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In wartime Denmark, dark days and great deeds

Leeway Cottage
By Beth Gutcheon
Morrow, 416 pp., $24.95

Often, when a novel is labeled ''ambitious," we understand that its reviewer is giving the writer a polite A for effort, while silently deducting points on literary merit and readability. What words, then -- ''important"? ''unforgettable"? -- to describe ambition realized, as is the case with Beth Gutcheon's enthralling seventh novel, ''Leeway Cottage," which tells the little-known story of the rescue of Danish Jews during World War II.

It may be prejudicial to lionize an entire population, to speak of a collective Danish character as if it were one shining monument to righteousness. But allow me to generalize. We read in Daniel Jonah Goldhagen's ''Hitler's Willing Executioners: Ordinary Germans and the Holocaust" that when Hitler conceived of the ''final solution" he was able to enlist vast numbers of willing Germans -- merchants, civil servants, academics, farmers, students, managers, skilled and unskilled workers -- to carry it out. Yet next door, in Denmark, an arm of land jutting into the sea in the shadow of the Reich, Danes risked their lives to protect and hide their Jewish countrymen, saving 97 percent of that endangered population.

Gutcheon tells two stories in ''Leeway Cottage," which takes its name from the Victorian summer house in the fictional coastal town of Dundee, Maine, the setting of Gutcheon's previous novel, ''More Than You Know." The bridge between a Maine summer colony and Danish resistance is Laurus Moss, a professional musician, living in the States. He meets Miss Sydney Brant, his voice pupil in bohemian New York, after she has escaped from an ice-cold debutante-minded mother in Cleveland, the family's winter home, following the death of her beloved father. It is 1938. Though it appears that the apple has fallen far from the socially rigid maternal tree, Sydney worries about her beau, Laurus, fitting in and, endearingly if not realistically, about her own charms. ''She had been secretly frantic to guess what exactly he saw in her. She had adopted the way of the other music students, seeing what they wore, . . . buying standing-room tickets at the symphony and opera, dreading the moment Laurus would learn she was rich and either be horrified or entirely too pleased."

In April 1940, as the Nazis march into Denmark, the rich American girl marries the unlikely suitor, a Danish Jew who plays the piano for a living. When he joins the resistance, operating from London, the enthralling historical drama begins -- and it is the stuff of unsung heroes told soberly and with great authority.

Gutcheon lays to rest Denmark's best-known war-related shibboleth: that the Danish king wore a yellow armband in solidarity with his marked Jewish countrymen. He did not. When Hitler occupied Denmark that spring, the Führer announced it would be his ''model protectorate," hoping for good PR for Germany along with the small country's dairy and pork products. The Danes set conditions, first among them: no setting apart or harassing of its Jews. Regardless, within three years, the Nazis try to round up the Danish Jews -- except by the time the pounding on the doors began, almost all had disappeared. ''Leeway Cottage" tells that story: How a country, nearly spontaneously, pro-Semitic to a person, hid and saved virtually all its 7,000 Jews.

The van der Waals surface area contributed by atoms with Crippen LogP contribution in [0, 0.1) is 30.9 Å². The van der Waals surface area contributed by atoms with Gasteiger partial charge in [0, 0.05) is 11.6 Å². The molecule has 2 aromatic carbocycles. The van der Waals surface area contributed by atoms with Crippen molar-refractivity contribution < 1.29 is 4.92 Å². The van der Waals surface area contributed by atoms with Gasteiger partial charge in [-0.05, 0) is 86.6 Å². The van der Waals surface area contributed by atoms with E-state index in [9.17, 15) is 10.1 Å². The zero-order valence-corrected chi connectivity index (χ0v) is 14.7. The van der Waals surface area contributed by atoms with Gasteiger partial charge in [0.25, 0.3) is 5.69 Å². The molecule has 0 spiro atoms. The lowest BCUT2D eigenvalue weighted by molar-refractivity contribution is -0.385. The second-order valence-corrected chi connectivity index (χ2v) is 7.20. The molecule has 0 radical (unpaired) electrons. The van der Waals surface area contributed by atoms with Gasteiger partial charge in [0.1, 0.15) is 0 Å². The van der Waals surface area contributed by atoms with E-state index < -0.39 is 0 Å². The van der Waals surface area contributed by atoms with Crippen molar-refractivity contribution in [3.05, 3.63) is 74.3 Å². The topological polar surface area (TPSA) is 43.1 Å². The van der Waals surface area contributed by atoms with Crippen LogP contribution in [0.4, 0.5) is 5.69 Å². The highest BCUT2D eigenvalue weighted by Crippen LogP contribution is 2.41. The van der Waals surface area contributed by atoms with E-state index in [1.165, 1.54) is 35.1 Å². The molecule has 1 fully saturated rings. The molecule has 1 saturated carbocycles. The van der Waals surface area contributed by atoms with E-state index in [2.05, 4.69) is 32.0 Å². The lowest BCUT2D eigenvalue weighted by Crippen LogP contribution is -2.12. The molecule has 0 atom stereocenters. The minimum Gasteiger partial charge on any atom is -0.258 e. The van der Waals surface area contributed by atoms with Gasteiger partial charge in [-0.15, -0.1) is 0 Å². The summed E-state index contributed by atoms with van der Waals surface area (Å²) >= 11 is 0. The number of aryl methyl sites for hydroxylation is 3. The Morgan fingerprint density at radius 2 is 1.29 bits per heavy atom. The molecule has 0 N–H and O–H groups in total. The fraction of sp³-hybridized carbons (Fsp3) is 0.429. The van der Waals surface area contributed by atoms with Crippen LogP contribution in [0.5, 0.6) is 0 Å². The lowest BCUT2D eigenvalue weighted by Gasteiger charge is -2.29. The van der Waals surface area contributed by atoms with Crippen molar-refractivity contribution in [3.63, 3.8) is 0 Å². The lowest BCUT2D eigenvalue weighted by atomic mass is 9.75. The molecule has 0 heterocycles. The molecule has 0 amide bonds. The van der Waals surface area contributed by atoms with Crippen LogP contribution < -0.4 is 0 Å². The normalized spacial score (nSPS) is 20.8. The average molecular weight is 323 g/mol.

Lest intimations of history lessons discourage readers seeking voice and style, let this reader reassure you that there is wit here, and an eye for the telling detail. Because the winds of war are only just stirring, it is entirely fitting -- and more chilling -- when Gutcheon reports conversationally, ''The king celebrates his birthday on September 26. The Leader of the Aryan Peoples sends him fulsome greetings, and looks forward to some royal bowing and scraping in reply. The king of Denmark sends this telegram: 'My utmost thanks. Christian Rex.'

''People have said that the king expressed himself perfectly properly. People have said that Hitler sometimes actually foamed at the mouth when he was angry, or fell down and chewed on the carpet. In this case, whether or not offense was meant, offense is taken."

Laurus's sister Nina, ''a luscious girl, the darling of her family," is a pivotal character in a shadowy, mysterious way befitting her work in the resistance. What dark and terrible things happened to her after her arrest and her deportation to the camps remain a mystery until the end, and are then revealed in such a masterful and chilling way that the reader asks, ''How did the author know this? Whose testimony and what intestinal fortitude allowed her to detail these years?"

Nina's withdrawal annoys her sister-in-law Sydney, safe and well heeled in America. The American marriage spanned 60 years, but it is not an overromanticized tale of a couple torn asunder by war. Sydney, though not fatally mismatched with her husband, is unequipped to feel enough for her Danish in-laws' traumas and her quietly heroic and misunderstood husband. ''His body was in America," Gutcheon writes, ''and he was too polite to impose his own preoccupations on others, but . . . he never ceased to be a man whose homeland had been invaded."

While the biography of a summer enclave and the fate of German-occupied Denmark don't mesh as organically as they might, ''Leeway Cottage" is a triumphant and true love story -- that of an entire population of righteous Gentiles for its seemingly doomed neighbors.

Elinor Lipman is the author of seven novels, including ''The Inn at Lake Devine" and ''The Pursuit of Alice Thrift." See ''Bookings," Page D8, for information on a local appearance by Beth Gutcheon.

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